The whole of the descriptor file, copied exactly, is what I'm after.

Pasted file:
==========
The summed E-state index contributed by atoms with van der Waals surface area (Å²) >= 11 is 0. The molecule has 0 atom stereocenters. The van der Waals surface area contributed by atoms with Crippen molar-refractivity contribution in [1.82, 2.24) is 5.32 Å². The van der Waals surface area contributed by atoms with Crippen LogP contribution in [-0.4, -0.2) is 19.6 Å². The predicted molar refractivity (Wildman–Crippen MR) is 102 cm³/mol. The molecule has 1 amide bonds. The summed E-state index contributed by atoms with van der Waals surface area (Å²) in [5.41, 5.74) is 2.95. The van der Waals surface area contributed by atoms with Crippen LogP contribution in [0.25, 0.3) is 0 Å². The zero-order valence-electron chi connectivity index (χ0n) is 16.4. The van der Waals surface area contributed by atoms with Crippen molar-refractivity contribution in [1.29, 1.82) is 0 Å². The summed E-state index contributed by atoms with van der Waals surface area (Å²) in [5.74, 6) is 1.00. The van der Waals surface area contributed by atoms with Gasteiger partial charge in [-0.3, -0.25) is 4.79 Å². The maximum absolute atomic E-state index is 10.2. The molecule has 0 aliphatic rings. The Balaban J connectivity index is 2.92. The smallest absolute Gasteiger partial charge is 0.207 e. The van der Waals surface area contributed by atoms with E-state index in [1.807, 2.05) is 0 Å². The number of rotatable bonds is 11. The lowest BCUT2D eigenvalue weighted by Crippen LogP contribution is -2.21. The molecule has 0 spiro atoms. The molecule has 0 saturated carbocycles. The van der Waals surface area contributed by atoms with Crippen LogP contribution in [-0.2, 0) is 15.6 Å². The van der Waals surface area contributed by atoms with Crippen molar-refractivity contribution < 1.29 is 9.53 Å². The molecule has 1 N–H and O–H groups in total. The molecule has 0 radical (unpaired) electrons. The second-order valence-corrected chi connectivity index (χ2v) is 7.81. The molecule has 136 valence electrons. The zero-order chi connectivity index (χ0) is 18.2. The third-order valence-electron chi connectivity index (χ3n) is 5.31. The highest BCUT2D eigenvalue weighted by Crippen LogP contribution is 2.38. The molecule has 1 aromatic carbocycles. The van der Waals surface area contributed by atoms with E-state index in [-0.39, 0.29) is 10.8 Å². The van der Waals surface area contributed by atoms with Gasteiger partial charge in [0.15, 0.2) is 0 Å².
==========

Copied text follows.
The summed E-state index contributed by atoms with van der Waals surface area (Å²) >= 11 is 0. The molecule has 0 atom stereocenters. The van der Waals surface area contributed by atoms with Crippen molar-refractivity contribution in [1.82, 2.24) is 5.32 Å². The van der Waals surface area contributed by atoms with Crippen LogP contribution in [-0.4, -0.2) is 19.6 Å². The predicted molar refractivity (Wildman–Crippen MR) is 102 cm³/mol. The molecule has 1 amide bonds. The summed E-state index contributed by atoms with van der Waals surface area (Å²) in [5.41, 5.74) is 2.95. The van der Waals surface area contributed by atoms with Crippen LogP contribution in [0.25, 0.3) is 0 Å². The zero-order valence-electron chi connectivity index (χ0n) is 16.4. The van der Waals surface area contributed by atoms with Crippen molar-refractivity contribution in [1.29, 1.82) is 0 Å². The summed E-state index contributed by atoms with van der Waals surface area (Å²) in [5.74, 6) is 1.00. The van der Waals surface area contributed by atoms with Gasteiger partial charge in [-0.3, -0.25) is 4.79 Å². The maximum absolute atomic E-state index is 10.2. The molecule has 0 aliphatic rings. The Balaban J connectivity index is 2.92. The smallest absolute Gasteiger partial charge is 0.207 e. The van der Waals surface area contributed by atoms with E-state index in [1.807, 2.05) is 0 Å². The number of rotatable bonds is 11. The lowest BCUT2D eigenvalue weighted by Crippen LogP contribution is -2.21. The molecule has 0 spiro atoms. The molecule has 0 saturated carbocycles. The van der Waals surface area contributed by atoms with Crippen LogP contribution in [-0.2, 0) is 15.6 Å². The van der Waals surface area contributed by atoms with Crippen molar-refractivity contribution < 1.29 is 9.53 Å². The molecule has 1 N–H and O–H groups in total. The molecule has 0 radical (unpaired) electrons. The second-order valence-corrected chi connectivity index (χ2v) is 7.81. The molecule has 136 valence electrons. The zero-order chi connectivity index (χ0) is 18.2. The third-order valence-electron chi connectivity index (χ3n) is 5.31. The highest BCUT2D eigenvalue weighted by Crippen LogP contribution is 2.38. The molecule has 1 aromatic carbocycles. The van der Waals surface area contributed by atoms with E-state index in [-0.39, 0.29) is 10.8 Å². The van der Waals surface area contributed by atoms with Gasteiger partial charge in [0.15, 0.2) is 0 Å².